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The Importance of Asset Management for Improving ROI



In the past two years alone, businesses across industries have spent more than $2 trillion on digital transformation. From the cloud (will open in a new tab) With the transition to IoT (Internet of Things) and the ability to connect to third parties, enterprises are looking to increase their digital presence and improve operational efficiency.

However, this digital approach is rapidly expanding an organization’s IT resources—so much so that businesses often lose track of how many IT assets are running on their networks. These invisible, unaccounted for and uncontrolled assets are often a backdoor for critical cyberattacks.

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Big tech companies are already lobbying to relax European AI rules



EEuropean lawmakers are putting the finishing touches on a set of broad rules designed to govern the use of artificial intelligence that, if passed, would make the EU the first major jurisdiction outside of China to adopt targeted regulation of AI. This has made the forthcoming law the subject of fierce debate and lobbying, with opposing sides fighting to have its scope either expanded or narrowed.

Legislators are close to agreeing on a draft law, Financial Times informed last week. After that, the law will move on to negotiations between the member states of the bloc and the executive branch.

The EU AI law is likely to ban controversial AI uses such as social scoring and facial recognition in public places, and force companies to declare whether copyrighted material is being used to train their AI.

The rules could set a global bar for how companies build and deploy their AI systems, as it may be easier for companies to comply with EU rules globally than to build different products for different regions—a phenomenon known as the “Brussels effect.”

“The EU AI law will definitely set the regulatory tone: what does comprehensive AI regulation look like?” says Amba Kak, executive director of the AI ​​Now Institute, a policy research group based at New York University.

One of the Act’s most contentious points is whether the so-called “general purpose AI” – on which ChatGPT is based – should be considered high risk and thus subject to the strictest rules and penalties for misuse. On one side of the debate are big tech companies and a conservative bloc of politicians who have argued that defining general purpose AI as “high risk” will stifle innovation. On the other, a group of progressive politicians and technologists who argue that excluding powerful general-purpose artificial intelligence systems from the new rules would be akin to accepting social media regulation that does not apply to Facebook or TikTok.

Read more: Artificial intelligence from A to Z

Those who call for the regulation of general purpose AI models argue that only the developers of general purpose AI systems have a realistic understanding of how these models learn and therefore the bias and harm that can result. They say the big tech companies behind AI — the only ones that can change how these general-purpose systems are built — will be exonerated if the burden of AI security is shifted to smaller companies downstream.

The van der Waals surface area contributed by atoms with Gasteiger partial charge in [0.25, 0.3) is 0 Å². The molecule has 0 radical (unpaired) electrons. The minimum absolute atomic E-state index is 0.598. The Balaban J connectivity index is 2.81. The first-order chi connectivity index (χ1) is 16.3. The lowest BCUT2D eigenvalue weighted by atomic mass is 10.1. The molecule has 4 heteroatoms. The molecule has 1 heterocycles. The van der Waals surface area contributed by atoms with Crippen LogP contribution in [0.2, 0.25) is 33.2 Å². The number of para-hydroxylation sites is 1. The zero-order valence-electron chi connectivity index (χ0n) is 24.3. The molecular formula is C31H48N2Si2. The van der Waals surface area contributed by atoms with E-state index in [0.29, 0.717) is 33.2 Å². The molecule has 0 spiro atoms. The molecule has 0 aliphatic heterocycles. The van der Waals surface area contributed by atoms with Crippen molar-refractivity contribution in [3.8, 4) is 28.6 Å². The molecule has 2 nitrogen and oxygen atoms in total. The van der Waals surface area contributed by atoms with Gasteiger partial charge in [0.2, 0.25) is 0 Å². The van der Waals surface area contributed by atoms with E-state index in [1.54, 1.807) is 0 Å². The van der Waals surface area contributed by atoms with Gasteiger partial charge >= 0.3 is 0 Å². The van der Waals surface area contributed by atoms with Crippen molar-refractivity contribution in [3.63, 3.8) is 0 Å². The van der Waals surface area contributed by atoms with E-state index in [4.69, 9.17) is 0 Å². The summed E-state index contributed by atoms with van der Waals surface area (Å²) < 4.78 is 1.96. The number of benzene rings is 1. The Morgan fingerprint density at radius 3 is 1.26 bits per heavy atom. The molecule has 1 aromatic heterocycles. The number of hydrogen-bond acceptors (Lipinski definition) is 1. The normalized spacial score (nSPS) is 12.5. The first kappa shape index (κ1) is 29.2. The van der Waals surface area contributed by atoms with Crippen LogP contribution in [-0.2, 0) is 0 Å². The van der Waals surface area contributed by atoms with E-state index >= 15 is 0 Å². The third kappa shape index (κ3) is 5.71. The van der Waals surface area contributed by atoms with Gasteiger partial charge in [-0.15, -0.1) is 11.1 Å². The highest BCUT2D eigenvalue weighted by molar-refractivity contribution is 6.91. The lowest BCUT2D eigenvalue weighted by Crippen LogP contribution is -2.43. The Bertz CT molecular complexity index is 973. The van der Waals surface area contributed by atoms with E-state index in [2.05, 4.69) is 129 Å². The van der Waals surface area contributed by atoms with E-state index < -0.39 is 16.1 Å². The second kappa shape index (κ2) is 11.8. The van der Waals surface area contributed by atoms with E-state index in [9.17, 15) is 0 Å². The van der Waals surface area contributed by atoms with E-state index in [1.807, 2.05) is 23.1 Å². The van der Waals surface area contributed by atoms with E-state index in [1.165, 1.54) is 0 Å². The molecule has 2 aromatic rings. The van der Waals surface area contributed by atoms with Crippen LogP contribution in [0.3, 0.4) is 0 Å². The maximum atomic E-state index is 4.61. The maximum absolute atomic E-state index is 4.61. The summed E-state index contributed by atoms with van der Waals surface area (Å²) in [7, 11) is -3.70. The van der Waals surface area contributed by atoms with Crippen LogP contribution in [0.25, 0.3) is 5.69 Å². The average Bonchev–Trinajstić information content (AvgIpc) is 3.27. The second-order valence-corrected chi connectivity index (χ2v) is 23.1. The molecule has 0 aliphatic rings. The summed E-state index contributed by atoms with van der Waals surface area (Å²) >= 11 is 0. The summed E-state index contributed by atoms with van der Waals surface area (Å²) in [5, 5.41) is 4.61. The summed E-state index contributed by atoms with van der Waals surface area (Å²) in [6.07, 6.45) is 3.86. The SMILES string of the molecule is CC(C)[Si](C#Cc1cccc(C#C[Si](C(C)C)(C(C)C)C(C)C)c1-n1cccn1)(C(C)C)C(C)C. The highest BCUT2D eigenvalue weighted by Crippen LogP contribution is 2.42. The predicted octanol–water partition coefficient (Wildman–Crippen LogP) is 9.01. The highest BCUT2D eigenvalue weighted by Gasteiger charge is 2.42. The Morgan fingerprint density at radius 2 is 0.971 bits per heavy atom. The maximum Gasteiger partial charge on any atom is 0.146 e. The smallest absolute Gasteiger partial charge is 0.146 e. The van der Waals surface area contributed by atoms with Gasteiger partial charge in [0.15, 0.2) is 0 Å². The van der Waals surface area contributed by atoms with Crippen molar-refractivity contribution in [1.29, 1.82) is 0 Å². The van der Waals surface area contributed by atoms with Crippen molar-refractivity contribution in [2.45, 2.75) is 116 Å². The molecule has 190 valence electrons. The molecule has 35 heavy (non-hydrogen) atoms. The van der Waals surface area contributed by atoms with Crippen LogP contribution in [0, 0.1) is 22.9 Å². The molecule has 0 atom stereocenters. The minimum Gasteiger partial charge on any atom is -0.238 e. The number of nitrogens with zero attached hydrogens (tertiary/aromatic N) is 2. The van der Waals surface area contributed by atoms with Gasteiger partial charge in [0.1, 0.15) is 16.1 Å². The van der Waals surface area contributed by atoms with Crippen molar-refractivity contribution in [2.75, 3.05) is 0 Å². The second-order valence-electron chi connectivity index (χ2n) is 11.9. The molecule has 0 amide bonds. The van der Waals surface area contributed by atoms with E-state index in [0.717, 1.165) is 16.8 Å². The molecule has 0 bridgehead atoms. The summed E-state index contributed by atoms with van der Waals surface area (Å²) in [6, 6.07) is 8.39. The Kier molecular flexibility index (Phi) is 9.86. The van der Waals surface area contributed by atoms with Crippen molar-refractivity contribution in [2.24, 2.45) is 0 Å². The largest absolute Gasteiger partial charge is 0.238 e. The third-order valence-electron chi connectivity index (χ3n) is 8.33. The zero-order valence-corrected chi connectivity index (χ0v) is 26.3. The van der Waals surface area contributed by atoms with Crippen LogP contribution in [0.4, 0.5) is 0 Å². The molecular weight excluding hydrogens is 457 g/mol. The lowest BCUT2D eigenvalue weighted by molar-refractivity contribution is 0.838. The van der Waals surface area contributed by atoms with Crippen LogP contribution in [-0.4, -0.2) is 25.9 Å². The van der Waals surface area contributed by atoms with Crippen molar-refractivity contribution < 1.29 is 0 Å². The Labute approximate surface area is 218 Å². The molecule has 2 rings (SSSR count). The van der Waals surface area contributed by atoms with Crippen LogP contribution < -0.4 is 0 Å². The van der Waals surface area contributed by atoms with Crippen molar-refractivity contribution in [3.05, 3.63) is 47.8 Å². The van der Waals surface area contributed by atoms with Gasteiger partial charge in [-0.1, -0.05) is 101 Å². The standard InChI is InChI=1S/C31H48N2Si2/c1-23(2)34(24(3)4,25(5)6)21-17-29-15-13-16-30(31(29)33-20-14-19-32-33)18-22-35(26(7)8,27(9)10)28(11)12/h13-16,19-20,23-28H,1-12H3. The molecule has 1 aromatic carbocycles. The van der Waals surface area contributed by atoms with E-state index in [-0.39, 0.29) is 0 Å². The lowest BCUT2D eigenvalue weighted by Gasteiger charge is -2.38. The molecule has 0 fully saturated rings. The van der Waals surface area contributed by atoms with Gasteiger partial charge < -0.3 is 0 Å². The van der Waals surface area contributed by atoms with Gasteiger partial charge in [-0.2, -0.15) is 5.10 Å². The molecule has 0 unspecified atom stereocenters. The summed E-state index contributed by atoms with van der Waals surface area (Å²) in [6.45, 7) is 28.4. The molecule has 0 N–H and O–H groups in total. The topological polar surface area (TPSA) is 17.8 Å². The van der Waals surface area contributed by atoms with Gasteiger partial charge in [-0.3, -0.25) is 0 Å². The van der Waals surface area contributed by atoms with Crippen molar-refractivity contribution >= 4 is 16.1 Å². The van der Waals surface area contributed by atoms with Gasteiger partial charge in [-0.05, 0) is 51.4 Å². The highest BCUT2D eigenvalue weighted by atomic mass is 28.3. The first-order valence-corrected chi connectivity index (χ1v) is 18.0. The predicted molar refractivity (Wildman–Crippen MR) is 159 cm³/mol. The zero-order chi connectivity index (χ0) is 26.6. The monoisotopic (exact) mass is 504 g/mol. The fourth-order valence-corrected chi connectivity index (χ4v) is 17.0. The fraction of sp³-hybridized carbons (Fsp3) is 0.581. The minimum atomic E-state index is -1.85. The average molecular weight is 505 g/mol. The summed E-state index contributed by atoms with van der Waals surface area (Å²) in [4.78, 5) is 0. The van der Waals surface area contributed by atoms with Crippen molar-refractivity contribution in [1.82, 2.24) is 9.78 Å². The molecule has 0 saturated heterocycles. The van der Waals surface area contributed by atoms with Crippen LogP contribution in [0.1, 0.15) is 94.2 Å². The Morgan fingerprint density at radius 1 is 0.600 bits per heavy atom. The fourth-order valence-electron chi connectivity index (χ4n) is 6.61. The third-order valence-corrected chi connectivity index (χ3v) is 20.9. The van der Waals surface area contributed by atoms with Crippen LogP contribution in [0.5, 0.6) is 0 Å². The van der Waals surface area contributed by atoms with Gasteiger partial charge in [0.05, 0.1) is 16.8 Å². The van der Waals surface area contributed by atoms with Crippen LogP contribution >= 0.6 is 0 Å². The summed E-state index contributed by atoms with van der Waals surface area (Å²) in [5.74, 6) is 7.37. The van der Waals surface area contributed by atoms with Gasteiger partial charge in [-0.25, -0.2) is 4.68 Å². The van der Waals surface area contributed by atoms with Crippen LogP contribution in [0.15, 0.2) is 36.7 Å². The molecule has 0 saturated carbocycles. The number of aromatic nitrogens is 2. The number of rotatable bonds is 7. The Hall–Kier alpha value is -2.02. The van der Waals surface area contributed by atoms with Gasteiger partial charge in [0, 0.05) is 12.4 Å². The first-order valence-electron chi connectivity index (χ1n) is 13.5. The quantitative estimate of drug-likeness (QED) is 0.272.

in the open letter published earlier this month, more than 50 AI institutions and experts spoke out against the removal of general purpose AI from EU rules. “Considering [general purpose AI] how low risk frees the companies at the heart of the AI ​​industry to make critical choices about how these models are built, how they work, and who they work for during development and calibration. ,” says Meredith Whittaker, president of the Signal Foundation and signer of the letter. “This will free them from scrutiny, even if these general purpose AIs are the core of their business model.”

Big tech companies like Google and Microsoft, which have invested billions of dollars in AI, are opposing these proposals, according to a report by the Corporate Europe Observatory. Lobbyists argue that only when general-purpose AI is applied to “high-risk” use cases — often by smaller companies using them to build more niche applications — does it become dangerous, the Observatory says. report states.

“General purpose AI systems are not target dependent: they are generic in design and do not pose a high risk in and of themselves, as these systems are not designed for any specific target,” Google claims in a document that was sent to the commissioners’ offices. EU in the summer of 2022, which the Corporate Europe Observatory received on freedom of information requests and made public last week. According to Google, classifying general purpose artificial intelligence systems as “high risk” could harm consumers and hinder innovation in Europe.

Microsoft, OpenAI’s largest investor, has made similar arguments through industry groups of which it is a member. “There is no need for the AI ​​Act to have a dedicated section on GPAI. [general purpose AI]”, industry group letter signed by Microsoft in 2022. “GPAI software vendors cannot exhaustively guess and anticipate the AI ​​solutions that will be built from their software.” Microsoft has also lobbied for the EU’s AI Act, which “unduely burdens innovation”, through The Software Alliance, an industry lobbying group it founded in 1998. arguesmust be “assigned to a user who may expose general purpose AI to exploitation risk”. [case]”, and not the developer of the general-purpose system itself.